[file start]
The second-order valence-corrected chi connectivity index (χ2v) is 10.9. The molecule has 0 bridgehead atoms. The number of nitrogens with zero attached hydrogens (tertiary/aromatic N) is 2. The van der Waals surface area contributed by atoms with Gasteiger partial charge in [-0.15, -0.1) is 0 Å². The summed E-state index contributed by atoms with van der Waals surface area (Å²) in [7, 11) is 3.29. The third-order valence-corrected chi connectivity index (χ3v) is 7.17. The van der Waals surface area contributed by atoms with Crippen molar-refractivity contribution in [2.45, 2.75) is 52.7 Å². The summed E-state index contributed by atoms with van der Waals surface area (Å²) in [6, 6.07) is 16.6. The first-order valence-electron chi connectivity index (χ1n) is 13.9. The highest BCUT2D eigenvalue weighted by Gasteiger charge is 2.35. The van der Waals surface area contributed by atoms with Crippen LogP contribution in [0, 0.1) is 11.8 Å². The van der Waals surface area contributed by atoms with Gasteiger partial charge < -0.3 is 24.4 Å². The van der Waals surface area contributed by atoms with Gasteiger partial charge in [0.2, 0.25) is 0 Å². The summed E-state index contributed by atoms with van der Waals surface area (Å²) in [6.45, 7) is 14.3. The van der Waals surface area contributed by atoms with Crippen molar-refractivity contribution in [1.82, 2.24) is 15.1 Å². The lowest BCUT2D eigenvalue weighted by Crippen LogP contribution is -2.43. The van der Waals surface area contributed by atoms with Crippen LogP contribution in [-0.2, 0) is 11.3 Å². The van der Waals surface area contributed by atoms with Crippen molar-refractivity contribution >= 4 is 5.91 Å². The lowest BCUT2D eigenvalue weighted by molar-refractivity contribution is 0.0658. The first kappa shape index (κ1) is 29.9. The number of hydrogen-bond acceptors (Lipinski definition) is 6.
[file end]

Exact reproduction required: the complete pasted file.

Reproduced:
The second-order valence-corrected chi connectivity index (χ2v) is 10.9. The molecule has 0 bridgehead atoms. The number of nitrogens with zero attached hydrogens (tertiary/aromatic N) is 2. The van der Waals surface area contributed by atoms with Gasteiger partial charge in [-0.15, -0.1) is 0 Å². The summed E-state index contributed by atoms with van der Waals surface area (Å²) in [7, 11) is 3.29. The third-order valence-corrected chi connectivity index (χ3v) is 7.17. The van der Waals surface area contributed by atoms with Crippen molar-refractivity contribution in [2.45, 2.75) is 52.7 Å². The summed E-state index contributed by atoms with van der Waals surface area (Å²) in [6, 6.07) is 16.6. The first-order valence-electron chi connectivity index (χ1n) is 13.9. The highest BCUT2D eigenvalue weighted by Gasteiger charge is 2.35. The van der Waals surface area contributed by atoms with Crippen LogP contribution in [0, 0.1) is 11.8 Å². The van der Waals surface area contributed by atoms with Gasteiger partial charge < -0.3 is 24.4 Å². The van der Waals surface area contributed by atoms with Gasteiger partial charge in [0.2, 0.25) is 0 Å². The summed E-state index contributed by atoms with van der Waals surface area (Å²) in [6.45, 7) is 14.3. The van der Waals surface area contributed by atoms with Crippen molar-refractivity contribution in [1.82, 2.24) is 15.1 Å². The lowest BCUT2D eigenvalue weighted by Crippen LogP contribution is -2.43. The van der Waals surface area contributed by atoms with Crippen LogP contribution in [-0.2, 0) is 11.3 Å². The van der Waals surface area contributed by atoms with Crippen molar-refractivity contribution >= 4 is 5.91 Å². The lowest BCUT2D eigenvalue weighted by molar-refractivity contribution is 0.0658. The first kappa shape index (κ1) is 29.9. The number of hydrogen-bond acceptors (Lipinski definition) is 6.